SHRUB OAK, N.Y. – The mandated increase in “informational texts” called for in the Common Core national standards has opened up a word of possibilities for classroom activists who wish to present politically radical ideas to their students.
Fourth graders in New York’s Lakeland Central School District – and their parents – found that out when Jessica Fiorillo’s son brought home a reading that turned out to be taken directly from the People for the Ethical Treatment of Animals’ (PETA) website. Word for word.
This is not unusual for Common Core reading texts. While the idea is for students to learn how to comprehend what they read, the texts are frequently left-wing political statements that many believe are designed to influence their opinions.
The reading, which argues why classrooms shouldn’t have pets, was given to students as a lesson on “text structure.”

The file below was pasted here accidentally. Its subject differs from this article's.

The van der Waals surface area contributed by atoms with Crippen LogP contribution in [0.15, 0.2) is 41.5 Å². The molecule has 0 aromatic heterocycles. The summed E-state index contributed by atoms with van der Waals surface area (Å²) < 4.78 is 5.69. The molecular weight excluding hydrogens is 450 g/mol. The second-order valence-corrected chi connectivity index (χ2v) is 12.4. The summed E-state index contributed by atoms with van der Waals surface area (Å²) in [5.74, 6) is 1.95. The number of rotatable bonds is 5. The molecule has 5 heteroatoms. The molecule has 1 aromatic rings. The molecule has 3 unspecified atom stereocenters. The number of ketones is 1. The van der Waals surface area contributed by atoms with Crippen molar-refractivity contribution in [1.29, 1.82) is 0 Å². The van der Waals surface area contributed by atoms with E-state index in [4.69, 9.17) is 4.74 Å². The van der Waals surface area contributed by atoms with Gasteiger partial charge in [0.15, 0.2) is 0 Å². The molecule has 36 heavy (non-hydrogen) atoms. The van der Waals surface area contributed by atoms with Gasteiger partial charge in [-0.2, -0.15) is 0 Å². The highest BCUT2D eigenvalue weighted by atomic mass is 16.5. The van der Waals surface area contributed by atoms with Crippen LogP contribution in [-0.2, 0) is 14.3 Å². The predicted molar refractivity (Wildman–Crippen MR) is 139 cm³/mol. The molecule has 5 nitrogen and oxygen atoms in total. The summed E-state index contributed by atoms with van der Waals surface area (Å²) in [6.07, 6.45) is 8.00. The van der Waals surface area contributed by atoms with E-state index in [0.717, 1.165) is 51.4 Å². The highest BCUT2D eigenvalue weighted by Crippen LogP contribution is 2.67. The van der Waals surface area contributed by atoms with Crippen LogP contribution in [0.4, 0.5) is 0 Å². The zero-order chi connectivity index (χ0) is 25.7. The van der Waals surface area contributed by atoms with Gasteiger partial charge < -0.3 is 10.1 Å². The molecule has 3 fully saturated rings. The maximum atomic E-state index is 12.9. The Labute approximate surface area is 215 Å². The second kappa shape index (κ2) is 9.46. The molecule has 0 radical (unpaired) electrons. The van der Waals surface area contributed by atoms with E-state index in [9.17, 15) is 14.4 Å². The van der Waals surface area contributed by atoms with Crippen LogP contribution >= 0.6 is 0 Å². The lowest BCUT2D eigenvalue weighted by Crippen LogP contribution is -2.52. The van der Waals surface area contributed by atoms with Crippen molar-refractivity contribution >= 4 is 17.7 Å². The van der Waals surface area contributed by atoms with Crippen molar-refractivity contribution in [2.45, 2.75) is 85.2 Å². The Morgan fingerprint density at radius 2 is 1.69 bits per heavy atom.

The reading is titled, “Should Animals Be Kept in the Classroom?”
“Many teachers bring animals into their classrooms with good intentions, like wanting to teach you and your classmates responsibility or teach you about the animals themselves. However, rabbit, mice, rats, guinea pigs, frogs, snakes, fish, and other animals used as teaching “tools” are too often abused and neglected,” it reads.
It then provides graphic examples of alleged abuse of animals in classroom settings, including a snake being microwaved, chinchillas being beaten, acid being poured on pigs and a lamb being duct-taped to the outside of the building and “left alone overnight in freezing temperatures.”
The reading is filled with emotionally charged words and phrases in an obvious attempt to sway children’s feelings.
“I was disgusted, appalled and in complete disbelief that a school would basically send home a guide on how to kill household pets. My husband after first reading it thought it was a handout from PETA not school work,” Fiorillo told EAGnews.